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I have a confession, I really like discarded tires.  They make wonderful rings around baby saplings and new propagation shrubs and roses.  Strawberry beds, flower beds, vegetable beds…oh the possibilities are endless. Best of all, they are usually free or very close to it.

I’ve used them for years to protect new saplings such as is shown with the baby orange tree from accidental lawnmower or weedwacker clipping.  Or to expand my supply of bulb flowers such as crocus, lilies, tulips and daffodils before separating and replanting in established beds.  They have become nurseries for vegetable and flowers in the transition stages. I’ve been known to stack two atop each other, fill with soil and stock full of tomatoes, single layer ones become beds for various lettuce, radish, or herbs.   Three high stacks make wonderful potato beds, in the fall, just kick over the tires and gather your hidden goods in their full glory.  You can arrange them side by side at various heights to display a rather unique look, paint them if you so desire to decor of your choice.  They work with limited landscape, or in areas where the ground just isn’t suitable for proper planting..IE:  flooded, clay or sand.  Next time you see a tire discarded at side of road, consider the possibilities.

**Yes, I did trim the grass around the lilies after taking that picture.**

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When we bought this acreage of land I had fallen in love with it instantly.  Hearing the birds singing, the sight of the large hawk, owl and eagle that have made homes in the woods, watching the squirrels scampering, the morning sight of the doe with her spring fawn grazing at the woods line, a lush array of greens as if painted by artists brushes, what wasn’t to love?  The added element of a large woods that encloses the back, wrapping around the property as if giving it a hug just sealed the deal.  It was a lot of work from day one, a poorly planned road being installed which sealed water into my back property like a dam didn’t aid. There is still a lot of work to do, each hurricane we have had offering more as they down trees.  There are patches where nature is reclaiming the far back yard bit by bit each year around where hurricanes have toppled large trees in mist of the underbrush.  I like many of these areas and plan to leave them grow up natural, expanding the woods.  There is also my nightmare area right behind the house where a huge old oak ripped up and fell into a dog kennel when Rita hit, followed by a large willow that toppled atop it with Ike.  That is my goal this year to work through that area and after clearing replant it with some fruit trees and a second raised garden area.

With this clearing work, I’ve been uncovering many diamonds in the rough growing.  Native trees, shrubs and plants which attract the birds and bees and allow the yard to have that “rugged” feel I deeply enjoy, and the wildlife to feel comfortable in the surroundings.  I’ve been blessed in that some of them produce edible foods that I can harvest and use to supplement the food supply of the family.  Farkleberry bushes, wild plums, persimmons, quinces, blackberries, wild grapes and wild strawberries dot the wooded area and woods edge.  Others such as rough leaf dogwood, beautybush, and wild holly make wonderful colorful shrub to weave flower and herb beds around.  Vines such as honeysuckle, wild wisteria, trumpet vines and jasmine climb wild through bramble at the woods edges, some have been harvested, propagated or dug up and moved to cover arbors, fence lines, or make “gateways” to secret gardens.  Even the wild flowers have not been spared from my hunting and harvesting.  Keeping faithful watch on what grows in the yard, forest or ditch bank that year, I have and will harvest their seeds or dig up their roots after they finished their flower show to move into my own flower beds.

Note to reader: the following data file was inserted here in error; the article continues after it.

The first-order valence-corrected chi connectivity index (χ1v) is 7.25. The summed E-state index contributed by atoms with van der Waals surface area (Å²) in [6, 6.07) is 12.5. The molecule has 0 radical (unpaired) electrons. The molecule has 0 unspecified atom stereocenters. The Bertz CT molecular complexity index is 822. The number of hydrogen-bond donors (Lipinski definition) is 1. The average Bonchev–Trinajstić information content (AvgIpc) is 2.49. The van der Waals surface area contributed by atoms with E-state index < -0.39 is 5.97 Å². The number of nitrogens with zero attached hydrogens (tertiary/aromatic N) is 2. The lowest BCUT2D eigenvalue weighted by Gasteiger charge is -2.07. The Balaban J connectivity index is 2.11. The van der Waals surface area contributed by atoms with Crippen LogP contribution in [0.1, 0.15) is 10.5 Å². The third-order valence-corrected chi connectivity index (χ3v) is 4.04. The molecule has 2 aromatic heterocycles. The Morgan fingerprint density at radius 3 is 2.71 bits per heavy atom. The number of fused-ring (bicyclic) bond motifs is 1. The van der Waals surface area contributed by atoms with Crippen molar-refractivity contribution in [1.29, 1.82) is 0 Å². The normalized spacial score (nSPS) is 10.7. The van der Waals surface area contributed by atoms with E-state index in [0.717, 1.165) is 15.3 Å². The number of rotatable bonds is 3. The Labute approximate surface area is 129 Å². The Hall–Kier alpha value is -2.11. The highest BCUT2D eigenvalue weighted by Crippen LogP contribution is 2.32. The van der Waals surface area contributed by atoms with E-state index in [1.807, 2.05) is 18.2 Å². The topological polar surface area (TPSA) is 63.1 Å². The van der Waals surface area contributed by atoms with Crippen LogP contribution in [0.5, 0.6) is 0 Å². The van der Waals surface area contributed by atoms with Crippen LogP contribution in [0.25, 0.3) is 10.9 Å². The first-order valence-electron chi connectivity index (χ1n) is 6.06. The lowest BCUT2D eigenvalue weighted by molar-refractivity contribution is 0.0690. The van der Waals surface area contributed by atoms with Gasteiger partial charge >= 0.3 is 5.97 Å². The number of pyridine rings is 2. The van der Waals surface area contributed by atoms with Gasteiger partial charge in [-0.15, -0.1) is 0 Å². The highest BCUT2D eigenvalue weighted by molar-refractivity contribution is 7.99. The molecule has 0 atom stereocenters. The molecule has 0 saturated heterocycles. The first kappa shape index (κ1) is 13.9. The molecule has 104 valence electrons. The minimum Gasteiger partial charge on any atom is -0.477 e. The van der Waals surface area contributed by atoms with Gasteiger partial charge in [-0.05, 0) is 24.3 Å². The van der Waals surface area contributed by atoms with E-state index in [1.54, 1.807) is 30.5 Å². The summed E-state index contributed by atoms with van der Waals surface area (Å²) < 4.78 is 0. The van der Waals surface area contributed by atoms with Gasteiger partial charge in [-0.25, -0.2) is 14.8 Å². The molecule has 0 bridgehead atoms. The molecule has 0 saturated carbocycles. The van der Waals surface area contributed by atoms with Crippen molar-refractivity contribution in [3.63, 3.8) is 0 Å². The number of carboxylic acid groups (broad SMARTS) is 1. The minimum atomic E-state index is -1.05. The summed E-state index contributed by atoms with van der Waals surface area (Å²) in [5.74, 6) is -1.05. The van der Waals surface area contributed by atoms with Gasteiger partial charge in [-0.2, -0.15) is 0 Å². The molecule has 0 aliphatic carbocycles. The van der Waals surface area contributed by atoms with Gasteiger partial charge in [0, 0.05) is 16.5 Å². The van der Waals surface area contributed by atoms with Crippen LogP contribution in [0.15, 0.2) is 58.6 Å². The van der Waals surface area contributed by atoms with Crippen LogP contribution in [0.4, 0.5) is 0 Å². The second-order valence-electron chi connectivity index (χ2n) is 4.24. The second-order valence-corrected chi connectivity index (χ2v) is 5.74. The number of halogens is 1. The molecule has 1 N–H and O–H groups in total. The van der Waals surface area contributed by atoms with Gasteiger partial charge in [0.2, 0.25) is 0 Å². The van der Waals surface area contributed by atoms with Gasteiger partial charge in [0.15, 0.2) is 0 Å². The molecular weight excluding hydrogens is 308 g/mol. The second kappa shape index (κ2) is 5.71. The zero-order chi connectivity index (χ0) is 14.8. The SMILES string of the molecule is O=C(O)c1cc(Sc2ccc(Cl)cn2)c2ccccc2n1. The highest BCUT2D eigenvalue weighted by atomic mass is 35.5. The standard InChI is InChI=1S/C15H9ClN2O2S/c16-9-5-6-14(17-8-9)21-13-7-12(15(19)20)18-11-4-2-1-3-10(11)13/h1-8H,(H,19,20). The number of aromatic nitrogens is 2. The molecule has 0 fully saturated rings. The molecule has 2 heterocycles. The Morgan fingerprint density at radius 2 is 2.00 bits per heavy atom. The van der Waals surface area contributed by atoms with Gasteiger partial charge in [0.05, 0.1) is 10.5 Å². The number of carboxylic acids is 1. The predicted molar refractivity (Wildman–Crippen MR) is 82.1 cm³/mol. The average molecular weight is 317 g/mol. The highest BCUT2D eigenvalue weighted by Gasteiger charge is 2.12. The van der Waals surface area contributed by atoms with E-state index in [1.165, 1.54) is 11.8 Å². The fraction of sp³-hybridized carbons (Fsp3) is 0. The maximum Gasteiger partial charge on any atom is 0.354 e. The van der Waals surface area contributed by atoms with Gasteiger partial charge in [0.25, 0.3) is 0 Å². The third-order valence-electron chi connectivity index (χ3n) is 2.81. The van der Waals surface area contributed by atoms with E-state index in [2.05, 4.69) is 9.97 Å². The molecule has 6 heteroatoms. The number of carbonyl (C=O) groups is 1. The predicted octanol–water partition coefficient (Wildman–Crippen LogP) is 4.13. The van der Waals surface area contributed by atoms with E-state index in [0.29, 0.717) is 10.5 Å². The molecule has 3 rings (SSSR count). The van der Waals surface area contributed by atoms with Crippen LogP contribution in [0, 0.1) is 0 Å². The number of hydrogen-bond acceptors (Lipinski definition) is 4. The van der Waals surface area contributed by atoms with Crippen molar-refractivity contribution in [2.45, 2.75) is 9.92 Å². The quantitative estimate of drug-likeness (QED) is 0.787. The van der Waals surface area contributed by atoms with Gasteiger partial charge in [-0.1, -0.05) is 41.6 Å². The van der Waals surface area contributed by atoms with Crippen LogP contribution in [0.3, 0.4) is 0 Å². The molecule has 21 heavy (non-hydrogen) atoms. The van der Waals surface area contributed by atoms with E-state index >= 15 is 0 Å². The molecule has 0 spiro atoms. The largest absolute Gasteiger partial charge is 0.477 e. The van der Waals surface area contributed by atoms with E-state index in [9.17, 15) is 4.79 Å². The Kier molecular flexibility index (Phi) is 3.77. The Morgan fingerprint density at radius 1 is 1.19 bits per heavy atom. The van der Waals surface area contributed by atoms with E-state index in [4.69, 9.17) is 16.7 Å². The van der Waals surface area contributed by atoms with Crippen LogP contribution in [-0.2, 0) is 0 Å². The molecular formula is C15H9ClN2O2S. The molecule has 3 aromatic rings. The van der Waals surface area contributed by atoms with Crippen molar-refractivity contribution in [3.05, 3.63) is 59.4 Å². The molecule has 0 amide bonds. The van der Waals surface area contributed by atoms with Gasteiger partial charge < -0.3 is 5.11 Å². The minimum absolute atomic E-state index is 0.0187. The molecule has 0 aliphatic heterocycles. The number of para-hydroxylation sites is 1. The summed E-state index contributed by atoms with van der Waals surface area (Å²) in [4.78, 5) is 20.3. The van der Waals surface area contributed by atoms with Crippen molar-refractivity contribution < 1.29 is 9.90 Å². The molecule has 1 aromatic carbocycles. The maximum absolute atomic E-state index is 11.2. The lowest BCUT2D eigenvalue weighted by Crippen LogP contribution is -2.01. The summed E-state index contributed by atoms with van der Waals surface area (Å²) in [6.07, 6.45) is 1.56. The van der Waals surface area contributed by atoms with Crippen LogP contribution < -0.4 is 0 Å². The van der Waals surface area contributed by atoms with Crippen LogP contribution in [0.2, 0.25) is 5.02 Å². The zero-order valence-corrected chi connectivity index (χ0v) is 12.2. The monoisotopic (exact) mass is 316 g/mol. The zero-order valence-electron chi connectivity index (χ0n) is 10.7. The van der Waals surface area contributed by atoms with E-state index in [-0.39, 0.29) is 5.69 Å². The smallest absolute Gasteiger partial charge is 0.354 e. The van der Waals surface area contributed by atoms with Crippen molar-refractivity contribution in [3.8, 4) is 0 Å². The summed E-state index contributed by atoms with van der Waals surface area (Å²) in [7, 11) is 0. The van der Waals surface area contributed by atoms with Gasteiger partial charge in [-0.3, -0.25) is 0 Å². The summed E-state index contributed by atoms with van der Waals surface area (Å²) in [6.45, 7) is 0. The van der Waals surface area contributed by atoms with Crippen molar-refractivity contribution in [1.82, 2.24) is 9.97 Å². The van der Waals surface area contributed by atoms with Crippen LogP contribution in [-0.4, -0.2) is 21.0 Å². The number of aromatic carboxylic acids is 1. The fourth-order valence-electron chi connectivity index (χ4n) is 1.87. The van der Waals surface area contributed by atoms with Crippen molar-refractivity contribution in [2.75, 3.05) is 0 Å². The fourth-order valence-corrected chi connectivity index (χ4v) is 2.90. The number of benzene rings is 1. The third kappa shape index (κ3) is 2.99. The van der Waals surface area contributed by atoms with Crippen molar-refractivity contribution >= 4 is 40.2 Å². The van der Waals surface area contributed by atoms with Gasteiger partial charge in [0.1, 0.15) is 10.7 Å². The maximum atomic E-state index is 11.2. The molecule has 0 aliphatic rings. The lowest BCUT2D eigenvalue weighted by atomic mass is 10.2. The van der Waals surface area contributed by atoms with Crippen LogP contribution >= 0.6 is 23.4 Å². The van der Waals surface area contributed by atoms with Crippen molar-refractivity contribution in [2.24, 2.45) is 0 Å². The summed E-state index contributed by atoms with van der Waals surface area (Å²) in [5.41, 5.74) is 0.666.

Oh, don’t get me wrong. I still fill my garden beds with old faithful flowers, but I have learned to use them as accents to the natural elements that nature provides for free.  So next time you look to do some landscaping, rather then visit your local nursery, take a moment to look around your own yard, a woods or field, and see what nature has provided in your area to enjoy.

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Making a run this morning to find a few tea cups to make a lamp (that will eventually get explained) I stumbled across this really cute kitchen set for my daughter.  No, not all the pieces are there, but still for $3.00 I think I can create something from our scraps box to fix her up proper for daughter to enjoy playing with.  I also grabbed these 4 pictures for $1.00, need a bit of work on the frame, but I really liked the country theme.

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That’s a greenhouse, not a green house because I already have that with all the spouting garden plants, clippings to be rooted, mint hanging to be dried.  Today after finally getting last batch of spearmint clipped and in dehydrator to be fine ground into tea mix I went to work on my latest scores.  This spring on my trip to Lowe’s to replace a dryer I stumbled across a pallet of clay pots with daffodils well past their prime inside.  There was about 15 pots in total and each holding 5 to 6 bulbs.  Asking the manager how much he wanted for the lot of them, he quoted me a price of  $4.99.  The pots alone were more then this and could be recycled many times for other projects.  Sold!  I stuffed the back of my vehicle with plants and children.